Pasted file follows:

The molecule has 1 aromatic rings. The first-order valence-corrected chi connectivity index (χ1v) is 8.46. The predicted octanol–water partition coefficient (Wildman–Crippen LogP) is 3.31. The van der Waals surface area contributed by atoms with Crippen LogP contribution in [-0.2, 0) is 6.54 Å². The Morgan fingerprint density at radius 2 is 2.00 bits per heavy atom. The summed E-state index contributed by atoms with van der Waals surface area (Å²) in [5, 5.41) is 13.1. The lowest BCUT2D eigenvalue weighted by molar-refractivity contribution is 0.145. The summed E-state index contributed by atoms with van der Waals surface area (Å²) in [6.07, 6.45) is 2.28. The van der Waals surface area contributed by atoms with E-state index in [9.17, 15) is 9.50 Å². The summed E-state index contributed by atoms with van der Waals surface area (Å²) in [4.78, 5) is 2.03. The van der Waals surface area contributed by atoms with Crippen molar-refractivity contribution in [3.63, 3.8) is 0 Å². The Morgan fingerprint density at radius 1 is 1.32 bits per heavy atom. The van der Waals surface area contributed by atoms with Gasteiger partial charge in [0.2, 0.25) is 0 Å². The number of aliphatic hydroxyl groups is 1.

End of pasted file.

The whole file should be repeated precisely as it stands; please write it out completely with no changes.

The molecule has 1 aromatic rings. The first-order valence-corrected chi connectivity index (χ1v) is 8.46. The predicted octanol–water partition coefficient (Wildman–Crippen LogP) is 3.31. The van der Waals surface area contributed by atoms with Crippen LogP contribution in [-0.2, 0) is 6.54 Å². The Morgan fingerprint density at radius 2 is 2.00 bits per heavy atom. The summed E-state index contributed by atoms with van der Waals surface area (Å²) in [5, 5.41) is 13.1. The lowest BCUT2D eigenvalue weighted by molar-refractivity contribution is 0.145. The summed E-state index contributed by atoms with van der Waals surface area (Å²) in [6.07, 6.45) is 2.28. The van der Waals surface area contributed by atoms with E-state index in [9.17, 15) is 9.50 Å². The summed E-state index contributed by atoms with van der Waals surface area (Å²) in [4.78, 5) is 2.03. The van der Waals surface area contributed by atoms with Crippen molar-refractivity contribution in [3.63, 3.8) is 0 Å². The Morgan fingerprint density at radius 1 is 1.32 bits per heavy atom. The van der Waals surface area contributed by atoms with Gasteiger partial charge in [0.2, 0.25) is 0 Å². The number of aliphatic hydroxyl groups is 1.